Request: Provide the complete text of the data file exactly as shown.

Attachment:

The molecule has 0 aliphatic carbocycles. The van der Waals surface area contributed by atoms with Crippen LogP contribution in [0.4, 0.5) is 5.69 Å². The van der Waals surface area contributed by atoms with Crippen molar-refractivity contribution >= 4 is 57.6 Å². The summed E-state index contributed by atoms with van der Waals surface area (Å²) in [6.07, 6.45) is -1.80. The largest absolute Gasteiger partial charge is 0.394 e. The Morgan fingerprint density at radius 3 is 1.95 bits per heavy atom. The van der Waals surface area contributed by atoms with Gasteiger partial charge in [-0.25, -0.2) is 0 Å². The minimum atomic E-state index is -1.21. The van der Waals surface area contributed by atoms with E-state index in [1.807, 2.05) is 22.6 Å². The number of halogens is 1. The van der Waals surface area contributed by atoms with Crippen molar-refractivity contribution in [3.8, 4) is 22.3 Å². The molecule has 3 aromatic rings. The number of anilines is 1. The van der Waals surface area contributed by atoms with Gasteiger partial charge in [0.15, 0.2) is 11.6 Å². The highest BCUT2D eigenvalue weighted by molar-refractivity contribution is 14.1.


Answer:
The molecule has 0 aliphatic carbocycles. The van der Waals surface area contributed by atoms with Crippen LogP contribution in [0.4, 0.5) is 5.69 Å². The van der Waals surface area contributed by atoms with Crippen molar-refractivity contribution >= 4 is 57.6 Å². The summed E-state index contributed by atoms with van der Waals surface area (Å²) in [6.07, 6.45) is -1.80. The largest absolute Gasteiger partial charge is 0.394 e. The Morgan fingerprint density at radius 3 is 1.95 bits per heavy atom. The van der Waals surface area contributed by atoms with Gasteiger partial charge in [-0.25, -0.2) is 0 Å². The minimum atomic E-state index is -1.21. The van der Waals surface area contributed by atoms with E-state index in [1.807, 2.05) is 22.6 Å². The number of halogens is 1. The van der Waals surface area contributed by atoms with Crippen molar-refractivity contribution in [3.8, 4) is 22.3 Å². The molecule has 3 aromatic rings. The number of anilines is 1. The van der Waals surface area contributed by atoms with Gasteiger partial charge in [0.15, 0.2) is 11.6 Å². The highest BCUT2D eigenvalue weighted by molar-refractivity contribution is 14.1.